The sixteen-hour trip loomed before us. No way to do it but a straight drive. The cat, Crystal, was in the way back in a crate, Vanessa stretched out on the backseat, Buster perched on the console like a little hood ornament, and Daisy–nervous about the whole event–on my lap, drooling and passing gas as she always did with difficult transitions. The vet had given me a pill to give the cat if she didn’t settle down, and I was tempted to take it myself on that ninety-degree day, somewhere around the Bronx where my gas light came on while in bumper-to-bumper traffic on a bridge and Vanessa got carsick. I saved the pill as a keepsake and reminder of how things did not get as bad as they could have.

When the merge happened, the Southern dogs were warm and friendly, wet with river water and happy to greet the new arrivals. Vanessa thought this was all just fine and just wanted something to eat and of course to find her way to the nearest air-conditioned room and couch. Daisy–more finicky about her associations–spun in circles, round and round and round and could not find a comfortable spot to flop. She busted out a screen on the porch and gnawed up the bathroom door. Buster made it perfectly clear that he doesn’t like to share anything–not food or bed or toy or human; he has the Napoleon complex and always has to pee last and was anxiously marking everything in sight. Rufus and Okra became confused and forlorn as they stood with their noses pressed against the glass, not understanding why the new guys were allowed where they had never been. This is when Rufus–in another form–might have gotten the keys to the truck, said something cool like “Suit yourself,” and driven around the back roads to try to make sense of it all, while Okra kept begging them to like her, to like the South, the humidity, and the snakes, the parade of possums and raccoons they would all soon encounter. “Like me. Like me. Like me.”

It wasn’t too long before Vanessa was swimming in the pond several times a day and Daisy had come to appreciate the shade of a big bush where she could watch with great vigilance the coming and going of any car in the driveway. They all came to appreciate the fine delicacy of goat and rabbit droppings and the occasional stray chicken. There were even times when Rufus (maybe he thought no one was watching) collected a few stuffed toys Vanessa left around the yard, and stretched out in the shade to take a nap. It was paradise, and I was happy that Vanessa and Daisy got to enjoy that brief window of Southern retirement before old age took them.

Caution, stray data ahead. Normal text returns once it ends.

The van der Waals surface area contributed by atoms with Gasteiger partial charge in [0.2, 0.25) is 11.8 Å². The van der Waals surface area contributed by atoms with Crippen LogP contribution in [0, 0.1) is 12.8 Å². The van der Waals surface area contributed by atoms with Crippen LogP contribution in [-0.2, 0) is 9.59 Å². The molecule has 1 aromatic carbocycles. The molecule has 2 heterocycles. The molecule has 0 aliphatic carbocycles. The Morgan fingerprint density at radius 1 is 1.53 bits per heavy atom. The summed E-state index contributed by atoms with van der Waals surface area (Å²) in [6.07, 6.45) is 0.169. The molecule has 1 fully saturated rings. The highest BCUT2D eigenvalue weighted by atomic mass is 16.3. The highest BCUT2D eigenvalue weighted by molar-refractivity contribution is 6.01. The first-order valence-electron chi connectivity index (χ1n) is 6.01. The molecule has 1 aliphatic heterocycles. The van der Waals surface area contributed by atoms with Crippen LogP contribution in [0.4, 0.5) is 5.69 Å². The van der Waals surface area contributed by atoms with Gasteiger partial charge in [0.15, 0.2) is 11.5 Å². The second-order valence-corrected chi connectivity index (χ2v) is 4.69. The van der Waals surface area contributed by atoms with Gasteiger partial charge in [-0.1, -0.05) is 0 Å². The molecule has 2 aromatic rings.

And this is when the Brady Bunch became Yours, Mine, and Ours. In dealing with the deaths of Vanessa and Daisy, we decided to get a puppy. Enter the big baby–a Bulgarian shepherd, bred to guard livestock. His given name is Znam, but we call him Zeno or just Z, and he wouldn’t want to sleep inside if you offered it, preferring to stretch right out in a cold driving rain. He is one with the elements. However, he does love a cookie, and he does like toys, though his tend to be tools he pulls from the barn or dead squirrels or deer skulls he brings up from the river. We have often found him tossing and fetching a possum playing possum, and he handles snakes pretty regularly. He doesn’t seem to mind a bit that Buster continues to come and go in and out of the house and pees after everyone else or that Rufus is in charge. He’s a working dog, but he also loves to play and then stretch out and take long naps. He wouldn’t go to the city if you paid him, but Rufus might, and of course, he would want to drive